Is manipulation wrong?
The answer is, “It depends.” If manipulation is used to make us make decisions that we eventually regret, then we think of manipulation as distasteful, bad, or even evil depending on the end result.
“Manipulate” tends to have a negative connotation. According to Merriam-Webster.com, “to manipulate” can be defined as:
2 a : to manage or utilize skillfully; b : to control or play upon by artful, unfair, or insidious means especially to one’s own advantage
3: to change by artful or unfair means so as to serve one’s purpose
Sounds sinister, doesn’t it?
But what if a business, designer or teacher induces “change by artful… means so as to” increase sales or productivity, to make overcoming personal illness “fun,” or to encourage students to develop a deeper understanding of physics? What if a business, designer or teacher chooses to gamify a process to make an unpleasant task more enjoyable which in turn encourages their target audience to do something they’d rather not do? Is this manipulation, and if so, is wrong?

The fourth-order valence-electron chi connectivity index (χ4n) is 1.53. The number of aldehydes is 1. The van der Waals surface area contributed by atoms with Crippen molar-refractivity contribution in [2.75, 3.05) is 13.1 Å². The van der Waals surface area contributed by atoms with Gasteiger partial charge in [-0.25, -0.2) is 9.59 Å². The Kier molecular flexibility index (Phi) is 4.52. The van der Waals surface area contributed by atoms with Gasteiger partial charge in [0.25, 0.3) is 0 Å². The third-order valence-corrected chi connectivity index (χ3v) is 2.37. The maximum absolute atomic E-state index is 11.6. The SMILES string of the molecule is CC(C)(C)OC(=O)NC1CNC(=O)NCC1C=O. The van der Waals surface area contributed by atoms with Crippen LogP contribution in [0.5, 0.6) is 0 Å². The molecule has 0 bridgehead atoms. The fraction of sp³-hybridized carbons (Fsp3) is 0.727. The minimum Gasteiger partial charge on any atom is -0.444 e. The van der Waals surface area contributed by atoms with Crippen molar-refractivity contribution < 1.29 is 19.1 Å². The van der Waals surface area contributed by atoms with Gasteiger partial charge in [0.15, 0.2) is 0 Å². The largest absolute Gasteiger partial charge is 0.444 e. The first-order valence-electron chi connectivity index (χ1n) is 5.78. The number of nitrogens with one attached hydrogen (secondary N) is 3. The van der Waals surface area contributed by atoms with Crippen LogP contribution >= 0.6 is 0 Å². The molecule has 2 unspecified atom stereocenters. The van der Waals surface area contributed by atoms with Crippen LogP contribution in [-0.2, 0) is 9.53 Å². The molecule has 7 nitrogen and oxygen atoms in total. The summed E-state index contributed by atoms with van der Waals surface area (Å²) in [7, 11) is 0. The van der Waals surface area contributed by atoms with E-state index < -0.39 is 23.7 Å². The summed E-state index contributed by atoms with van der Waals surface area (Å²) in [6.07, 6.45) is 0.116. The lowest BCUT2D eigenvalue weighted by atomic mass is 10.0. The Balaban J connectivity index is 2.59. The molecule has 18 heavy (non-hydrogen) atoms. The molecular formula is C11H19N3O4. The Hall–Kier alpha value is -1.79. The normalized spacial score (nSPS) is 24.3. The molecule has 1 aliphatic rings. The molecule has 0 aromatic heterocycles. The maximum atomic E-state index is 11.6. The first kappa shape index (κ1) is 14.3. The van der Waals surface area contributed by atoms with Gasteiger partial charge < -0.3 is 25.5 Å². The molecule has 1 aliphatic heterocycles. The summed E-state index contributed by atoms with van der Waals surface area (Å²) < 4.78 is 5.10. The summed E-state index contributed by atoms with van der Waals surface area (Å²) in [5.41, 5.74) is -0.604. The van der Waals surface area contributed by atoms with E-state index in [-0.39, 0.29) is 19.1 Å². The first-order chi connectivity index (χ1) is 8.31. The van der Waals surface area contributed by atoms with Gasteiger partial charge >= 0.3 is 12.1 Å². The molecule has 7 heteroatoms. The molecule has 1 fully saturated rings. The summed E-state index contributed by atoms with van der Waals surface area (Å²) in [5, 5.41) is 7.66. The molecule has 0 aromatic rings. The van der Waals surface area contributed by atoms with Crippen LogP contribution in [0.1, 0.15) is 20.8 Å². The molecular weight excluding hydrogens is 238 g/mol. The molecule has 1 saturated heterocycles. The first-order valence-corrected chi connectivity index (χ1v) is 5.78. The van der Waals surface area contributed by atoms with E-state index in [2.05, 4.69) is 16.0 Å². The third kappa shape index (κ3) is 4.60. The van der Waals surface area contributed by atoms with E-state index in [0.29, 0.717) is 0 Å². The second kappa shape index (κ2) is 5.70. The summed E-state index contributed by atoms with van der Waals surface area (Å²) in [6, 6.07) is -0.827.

Nir Eyal, behavioral engineer and creator of the blog http://www.nirandfar.com, writes about manipulation in this post: The Morality of Manipulation . He discusses the idea that the intent behind the activity defines four types of manipulation. Here’s a table from his blog post that identifies four categories of manipulation:
Read his blog post to learn more about these four types of manipulations. Then let us know: a) is “gamification” a type of manipulation? and b) in which category do you think it falls?
[Need a refresher on gamification? Read our earlier post on gamification by clicking here.]